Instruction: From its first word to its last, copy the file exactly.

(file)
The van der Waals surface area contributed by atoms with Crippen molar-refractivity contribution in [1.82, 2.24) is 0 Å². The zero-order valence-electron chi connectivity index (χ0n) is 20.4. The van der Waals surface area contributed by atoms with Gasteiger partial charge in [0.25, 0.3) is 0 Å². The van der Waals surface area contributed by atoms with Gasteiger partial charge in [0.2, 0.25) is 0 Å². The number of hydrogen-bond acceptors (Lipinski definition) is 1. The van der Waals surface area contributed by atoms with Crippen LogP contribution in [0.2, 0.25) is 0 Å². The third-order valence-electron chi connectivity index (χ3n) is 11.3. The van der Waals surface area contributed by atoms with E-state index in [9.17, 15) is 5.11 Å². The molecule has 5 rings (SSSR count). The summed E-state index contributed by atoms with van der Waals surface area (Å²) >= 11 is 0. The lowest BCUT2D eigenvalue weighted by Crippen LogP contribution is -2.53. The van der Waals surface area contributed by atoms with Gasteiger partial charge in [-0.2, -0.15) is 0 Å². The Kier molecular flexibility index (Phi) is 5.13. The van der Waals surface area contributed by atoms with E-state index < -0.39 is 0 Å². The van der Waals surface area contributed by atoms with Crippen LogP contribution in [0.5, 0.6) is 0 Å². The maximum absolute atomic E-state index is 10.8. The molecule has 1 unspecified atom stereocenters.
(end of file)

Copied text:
The van der Waals surface area contributed by atoms with Crippen molar-refractivity contribution in [1.82, 2.24) is 0 Å². The zero-order valence-electron chi connectivity index (χ0n) is 20.4. The van der Waals surface area contributed by atoms with Gasteiger partial charge in [0.25, 0.3) is 0 Å². The van der Waals surface area contributed by atoms with Gasteiger partial charge in [0.2, 0.25) is 0 Å². The number of hydrogen-bond acceptors (Lipinski definition) is 1. The van der Waals surface area contributed by atoms with Crippen LogP contribution in [0.2, 0.25) is 0 Å². The third-order valence-electron chi connectivity index (χ3n) is 11.3. The van der Waals surface area contributed by atoms with E-state index in [9.17, 15) is 5.11 Å². The molecule has 5 rings (SSSR count). The summed E-state index contributed by atoms with van der Waals surface area (Å²) >= 11 is 0. The lowest BCUT2D eigenvalue weighted by Crippen LogP contribution is -2.53. The van der Waals surface area contributed by atoms with Gasteiger partial charge in [-0.2, -0.15) is 0 Å². The Kier molecular flexibility index (Phi) is 5.13. The van der Waals surface area contributed by atoms with E-state index < -0.39 is 0 Å². The van der Waals surface area contributed by atoms with Crippen LogP contribution in [0.5, 0.6) is 0 Å². The maximum absolute atomic E-state index is 10.8. The molecule has 1 unspecified atom stereocenters.